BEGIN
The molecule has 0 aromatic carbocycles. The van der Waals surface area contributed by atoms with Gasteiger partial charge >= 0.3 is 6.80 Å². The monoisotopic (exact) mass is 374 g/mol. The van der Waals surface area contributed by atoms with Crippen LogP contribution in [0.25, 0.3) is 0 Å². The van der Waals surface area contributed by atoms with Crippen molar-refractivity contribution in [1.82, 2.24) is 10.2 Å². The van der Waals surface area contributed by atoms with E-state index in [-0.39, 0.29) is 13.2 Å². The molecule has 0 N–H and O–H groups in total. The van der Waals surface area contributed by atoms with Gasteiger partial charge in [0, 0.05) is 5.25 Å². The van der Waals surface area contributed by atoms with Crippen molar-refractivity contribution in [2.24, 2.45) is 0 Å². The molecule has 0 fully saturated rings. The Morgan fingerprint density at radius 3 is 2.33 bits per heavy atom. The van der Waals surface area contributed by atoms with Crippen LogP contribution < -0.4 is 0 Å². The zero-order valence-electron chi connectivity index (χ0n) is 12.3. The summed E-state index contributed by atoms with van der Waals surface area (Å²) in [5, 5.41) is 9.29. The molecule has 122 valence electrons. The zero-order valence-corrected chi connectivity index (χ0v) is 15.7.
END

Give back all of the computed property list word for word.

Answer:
The molecule has 0 aromatic carbocycles. The van der Waals surface area contributed by atoms with Gasteiger partial charge >= 0.3 is 6.80 Å². The monoisotopic (exact) mass is 374 g/mol. The van der Waals surface area contributed by atoms with Crippen LogP contribution in [0.25, 0.3) is 0 Å². The van der Waals surface area contributed by atoms with Crippen molar-refractivity contribution in [1.82, 2.24) is 10.2 Å². The van der Waals surface area contributed by atoms with E-state index in [-0.39, 0.29) is 13.2 Å². The molecule has 0 N–H and O–H groups in total. The van der Waals surface area contributed by atoms with Gasteiger partial charge in [0, 0.05) is 5.25 Å². The van der Waals surface area contributed by atoms with Crippen molar-refractivity contribution in [2.24, 2.45) is 0 Å². The molecule has 0 fully saturated rings. The Morgan fingerprint density at radius 3 is 2.33 bits per heavy atom. The van der Waals surface area contributed by atoms with Crippen LogP contribution < -0.4 is 0 Å². The zero-order valence-electron chi connectivity index (χ0n) is 12.3. The summed E-state index contributed by atoms with van der Waals surface area (Å²) in [5, 5.41) is 9.29. The molecule has 122 valence electrons. The zero-order valence-corrected chi connectivity index (χ0v) is 15.7.